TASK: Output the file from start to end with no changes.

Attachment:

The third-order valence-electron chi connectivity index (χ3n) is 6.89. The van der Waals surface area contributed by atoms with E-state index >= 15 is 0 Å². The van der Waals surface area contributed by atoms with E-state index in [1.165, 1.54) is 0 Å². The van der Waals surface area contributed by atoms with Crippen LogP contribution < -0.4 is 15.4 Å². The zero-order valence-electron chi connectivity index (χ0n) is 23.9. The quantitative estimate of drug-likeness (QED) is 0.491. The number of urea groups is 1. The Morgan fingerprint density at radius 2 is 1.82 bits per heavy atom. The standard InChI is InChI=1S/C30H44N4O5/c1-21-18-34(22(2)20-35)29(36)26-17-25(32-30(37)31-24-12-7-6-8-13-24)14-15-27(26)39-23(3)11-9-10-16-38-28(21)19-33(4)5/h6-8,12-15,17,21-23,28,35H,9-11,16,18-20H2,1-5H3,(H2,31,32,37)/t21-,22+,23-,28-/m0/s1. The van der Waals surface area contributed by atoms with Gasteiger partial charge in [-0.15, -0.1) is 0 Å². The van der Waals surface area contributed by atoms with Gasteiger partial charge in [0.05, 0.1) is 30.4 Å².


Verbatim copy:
The third-order valence-electron chi connectivity index (χ3n) is 6.89. The van der Waals surface area contributed by atoms with E-state index >= 15 is 0 Å². The van der Waals surface area contributed by atoms with E-state index in [1.165, 1.54) is 0 Å². The van der Waals surface area contributed by atoms with Crippen LogP contribution < -0.4 is 15.4 Å². The zero-order valence-electron chi connectivity index (χ0n) is 23.9. The quantitative estimate of drug-likeness (QED) is 0.491. The number of urea groups is 1. The Morgan fingerprint density at radius 2 is 1.82 bits per heavy atom. The standard InChI is InChI=1S/C30H44N4O5/c1-21-18-34(22(2)20-35)29(36)26-17-25(32-30(37)31-24-12-7-6-8-13-24)14-15-27(26)39-23(3)11-9-10-16-38-28(21)19-33(4)5/h6-8,12-15,17,21-23,28,35H,9-11,16,18-20H2,1-5H3,(H2,31,32,37)/t21-,22+,23-,28-/m0/s1. The van der Waals surface area contributed by atoms with Gasteiger partial charge in [-0.15, -0.1) is 0 Å². The van der Waals surface area contributed by atoms with Gasteiger partial charge in [0.05, 0.1) is 30.4 Å².